NASA Langley’s research into flexible thermal protection systems for inflatable heat shields, the light pink cover seen here during testing in 2012, spurred the partnership with the U.S. Forest Service that could result in space-age technology being used in personal fire shelters.

NASA Langley’s research into flexible thermal protection systems for inflatable heat shields, the light pink cover seen here during testing in 2012, spurred the partnership with the U.S. Forest Service that could result in space-age technology being used in personal fire shelters.

Since the 1960s, Petrilli said, emergency shelters have saved the lives of more than 350 firefighters. In 1994 outside Glenwood Springs, Colo., he said, he deployed one himself in a burned-out area to escape heavy smoke and a big ember shower.

According to Forest Service guidelines, shelters must be rapidly deployable — unfold, “shake out,” climb inside and lie flat.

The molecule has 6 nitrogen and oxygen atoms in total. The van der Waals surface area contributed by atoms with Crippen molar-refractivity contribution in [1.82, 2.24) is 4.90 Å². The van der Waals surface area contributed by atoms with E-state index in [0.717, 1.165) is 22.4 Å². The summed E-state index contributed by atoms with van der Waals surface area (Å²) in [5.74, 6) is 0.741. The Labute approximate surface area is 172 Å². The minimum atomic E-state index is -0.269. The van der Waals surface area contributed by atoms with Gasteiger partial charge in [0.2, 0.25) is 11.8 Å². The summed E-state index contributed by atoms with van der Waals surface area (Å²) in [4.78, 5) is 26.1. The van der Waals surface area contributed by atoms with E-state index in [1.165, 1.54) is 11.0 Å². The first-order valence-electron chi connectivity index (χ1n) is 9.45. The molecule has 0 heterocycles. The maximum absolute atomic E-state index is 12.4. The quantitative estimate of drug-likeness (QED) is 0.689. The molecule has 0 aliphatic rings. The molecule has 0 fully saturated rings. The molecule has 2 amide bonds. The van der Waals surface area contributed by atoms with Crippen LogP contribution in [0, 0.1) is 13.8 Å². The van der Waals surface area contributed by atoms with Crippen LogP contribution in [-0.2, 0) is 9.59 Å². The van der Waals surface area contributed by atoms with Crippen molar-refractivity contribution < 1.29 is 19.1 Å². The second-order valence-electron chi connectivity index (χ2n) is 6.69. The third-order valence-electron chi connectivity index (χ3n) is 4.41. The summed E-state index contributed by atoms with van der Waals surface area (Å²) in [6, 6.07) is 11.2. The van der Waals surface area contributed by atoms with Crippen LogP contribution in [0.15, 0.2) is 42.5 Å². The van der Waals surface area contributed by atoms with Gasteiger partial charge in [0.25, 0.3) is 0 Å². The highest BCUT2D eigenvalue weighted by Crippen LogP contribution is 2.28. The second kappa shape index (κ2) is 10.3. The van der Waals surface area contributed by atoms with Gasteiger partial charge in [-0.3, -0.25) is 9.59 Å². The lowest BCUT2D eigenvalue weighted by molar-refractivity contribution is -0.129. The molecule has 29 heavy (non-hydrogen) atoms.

They must be portable, which means as lightweight as possible, ideally about 4 pounds, since firefighters are required to lug them around along with about 40 pounds of other essential gear while they operate for days and weeks at a time in hot, difficult and dangerous terrain.

And, just as critically, they must be cost-effective.

Building a better fire shelter that’s also practical, then, isn’t as simple as it may sound.

“We couldn’t just take a flexible heat shield material and literally stick it to a fire shelter template,” said Josh Fody, a thermal analyst at NASA Langley. “So we began developing our own lighter, thinner insulations that were more targeted for the fire shelter applications.”